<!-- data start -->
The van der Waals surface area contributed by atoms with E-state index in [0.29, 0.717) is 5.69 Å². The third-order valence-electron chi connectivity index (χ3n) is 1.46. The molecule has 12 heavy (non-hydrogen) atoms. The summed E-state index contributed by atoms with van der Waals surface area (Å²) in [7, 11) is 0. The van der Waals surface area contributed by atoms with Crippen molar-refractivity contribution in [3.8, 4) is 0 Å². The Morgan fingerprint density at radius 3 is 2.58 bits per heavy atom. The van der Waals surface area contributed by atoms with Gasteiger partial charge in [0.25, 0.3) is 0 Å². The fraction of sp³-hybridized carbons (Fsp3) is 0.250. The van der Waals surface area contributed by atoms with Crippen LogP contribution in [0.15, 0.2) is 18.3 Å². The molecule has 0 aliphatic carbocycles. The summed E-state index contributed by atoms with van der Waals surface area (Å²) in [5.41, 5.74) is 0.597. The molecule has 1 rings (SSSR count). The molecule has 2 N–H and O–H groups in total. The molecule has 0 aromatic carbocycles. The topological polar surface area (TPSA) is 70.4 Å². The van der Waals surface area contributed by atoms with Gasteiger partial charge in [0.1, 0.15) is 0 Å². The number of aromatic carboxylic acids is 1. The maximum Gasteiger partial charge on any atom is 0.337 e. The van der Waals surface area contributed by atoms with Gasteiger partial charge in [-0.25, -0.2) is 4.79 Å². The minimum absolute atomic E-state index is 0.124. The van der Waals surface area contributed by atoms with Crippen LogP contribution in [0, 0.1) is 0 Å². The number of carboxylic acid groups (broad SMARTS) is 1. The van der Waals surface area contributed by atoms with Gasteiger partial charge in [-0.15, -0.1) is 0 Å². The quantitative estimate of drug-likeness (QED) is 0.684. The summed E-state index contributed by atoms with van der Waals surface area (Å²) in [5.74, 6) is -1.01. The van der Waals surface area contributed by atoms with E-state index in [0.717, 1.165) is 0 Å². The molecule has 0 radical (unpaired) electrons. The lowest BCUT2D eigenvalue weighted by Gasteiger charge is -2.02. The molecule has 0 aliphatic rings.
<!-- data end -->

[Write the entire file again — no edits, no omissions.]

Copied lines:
The van der Waals surface area contributed by atoms with E-state index in [0.29, 0.717) is 5.69 Å². The third-order valence-electron chi connectivity index (χ3n) is 1.46. The molecule has 12 heavy (non-hydrogen) atoms. The summed E-state index contributed by atoms with van der Waals surface area (Å²) in [7, 11) is 0. The van der Waals surface area contributed by atoms with Crippen molar-refractivity contribution in [3.8, 4) is 0 Å². The Morgan fingerprint density at radius 3 is 2.58 bits per heavy atom. The van der Waals surface area contributed by atoms with Gasteiger partial charge in [0.25, 0.3) is 0 Å². The fraction of sp³-hybridized carbons (Fsp3) is 0.250. The van der Waals surface area contributed by atoms with Crippen LogP contribution in [0.15, 0.2) is 18.3 Å². The molecule has 0 aliphatic carbocycles. The summed E-state index contributed by atoms with van der Waals surface area (Å²) in [5.41, 5.74) is 0.597. The molecule has 1 rings (SSSR count). The molecule has 2 N–H and O–H groups in total. The molecule has 0 aromatic carbocycles. The topological polar surface area (TPSA) is 70.4 Å². The van der Waals surface area contributed by atoms with Gasteiger partial charge in [0.1, 0.15) is 0 Å². The number of aromatic carboxylic acids is 1. The maximum Gasteiger partial charge on any atom is 0.337 e. The van der Waals surface area contributed by atoms with Gasteiger partial charge in [-0.25, -0.2) is 4.79 Å². The minimum absolute atomic E-state index is 0.124. The van der Waals surface area contributed by atoms with Crippen LogP contribution in [0, 0.1) is 0 Å². The number of carboxylic acid groups (broad SMARTS) is 1. The van der Waals surface area contributed by atoms with Gasteiger partial charge in [-0.15, -0.1) is 0 Å². The quantitative estimate of drug-likeness (QED) is 0.684. The summed E-state index contributed by atoms with van der Waals surface area (Å²) in [5.74, 6) is -1.01. The van der Waals surface area contributed by atoms with E-state index in [0.717, 1.165) is 0 Å². The molecule has 0 radical (unpaired) electrons. The lowest BCUT2D eigenvalue weighted by Gasteiger charge is -2.02. The molecule has 0 aliphatic rings.